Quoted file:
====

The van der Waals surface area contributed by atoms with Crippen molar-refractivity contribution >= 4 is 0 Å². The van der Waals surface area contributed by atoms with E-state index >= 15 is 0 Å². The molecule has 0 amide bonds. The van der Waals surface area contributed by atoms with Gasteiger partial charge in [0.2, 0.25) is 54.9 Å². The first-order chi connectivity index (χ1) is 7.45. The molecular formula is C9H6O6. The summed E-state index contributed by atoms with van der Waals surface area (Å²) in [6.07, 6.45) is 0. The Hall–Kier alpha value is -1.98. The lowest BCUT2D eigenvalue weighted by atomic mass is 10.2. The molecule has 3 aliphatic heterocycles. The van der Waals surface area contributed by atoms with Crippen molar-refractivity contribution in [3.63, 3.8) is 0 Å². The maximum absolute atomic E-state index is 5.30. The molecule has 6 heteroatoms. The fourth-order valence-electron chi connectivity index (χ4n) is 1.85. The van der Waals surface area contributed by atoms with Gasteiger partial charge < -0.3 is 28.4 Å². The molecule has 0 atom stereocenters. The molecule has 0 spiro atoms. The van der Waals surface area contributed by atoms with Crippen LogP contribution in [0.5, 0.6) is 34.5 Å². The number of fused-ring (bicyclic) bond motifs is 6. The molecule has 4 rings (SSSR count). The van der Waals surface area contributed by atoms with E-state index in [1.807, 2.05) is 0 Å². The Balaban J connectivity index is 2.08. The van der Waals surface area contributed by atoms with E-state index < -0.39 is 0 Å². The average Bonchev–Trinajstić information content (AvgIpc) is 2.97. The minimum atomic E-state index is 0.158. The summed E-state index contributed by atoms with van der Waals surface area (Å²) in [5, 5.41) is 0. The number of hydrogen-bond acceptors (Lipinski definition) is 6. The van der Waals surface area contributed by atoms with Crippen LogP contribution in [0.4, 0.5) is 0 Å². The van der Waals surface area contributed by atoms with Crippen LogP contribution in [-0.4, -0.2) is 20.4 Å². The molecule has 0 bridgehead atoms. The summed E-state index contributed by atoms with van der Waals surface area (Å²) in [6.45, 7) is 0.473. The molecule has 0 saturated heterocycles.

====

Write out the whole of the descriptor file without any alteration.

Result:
The van der Waals surface area contributed by atoms with Crippen molar-refractivity contribution >= 4 is 0 Å². The van der Waals surface area contributed by atoms with E-state index >= 15 is 0 Å². The molecule has 0 amide bonds. The van der Waals surface area contributed by atoms with Gasteiger partial charge in [0.2, 0.25) is 54.9 Å². The first-order chi connectivity index (χ1) is 7.45. The molecular formula is C9H6O6. The summed E-state index contributed by atoms with van der Waals surface area (Å²) in [6.07, 6.45) is 0. The Hall–Kier alpha value is -1.98. The lowest BCUT2D eigenvalue weighted by atomic mass is 10.2. The molecule has 3 aliphatic heterocycles. The van der Waals surface area contributed by atoms with Crippen molar-refractivity contribution in [3.63, 3.8) is 0 Å². The maximum absolute atomic E-state index is 5.30. The molecule has 6 heteroatoms. The fourth-order valence-electron chi connectivity index (χ4n) is 1.85. The van der Waals surface area contributed by atoms with Gasteiger partial charge < -0.3 is 28.4 Å². The molecule has 0 atom stereocenters. The molecule has 0 spiro atoms. The van der Waals surface area contributed by atoms with Crippen LogP contribution in [0.5, 0.6) is 34.5 Å². The number of fused-ring (bicyclic) bond motifs is 6. The molecule has 4 rings (SSSR count). The van der Waals surface area contributed by atoms with E-state index in [1.807, 2.05) is 0 Å². The Balaban J connectivity index is 2.08. The van der Waals surface area contributed by atoms with E-state index < -0.39 is 0 Å². The average Bonchev–Trinajstić information content (AvgIpc) is 2.97. The minimum atomic E-state index is 0.158. The summed E-state index contributed by atoms with van der Waals surface area (Å²) in [5, 5.41) is 0. The number of hydrogen-bond acceptors (Lipinski definition) is 6. The van der Waals surface area contributed by atoms with Crippen LogP contribution in [0.4, 0.5) is 0 Å². The van der Waals surface area contributed by atoms with Crippen LogP contribution in [-0.4, -0.2) is 20.4 Å². The molecule has 0 bridgehead atoms. The summed E-state index contributed by atoms with van der Waals surface area (Å²) in [6.45, 7) is 0.473. The molecule has 0 saturated heterocycles.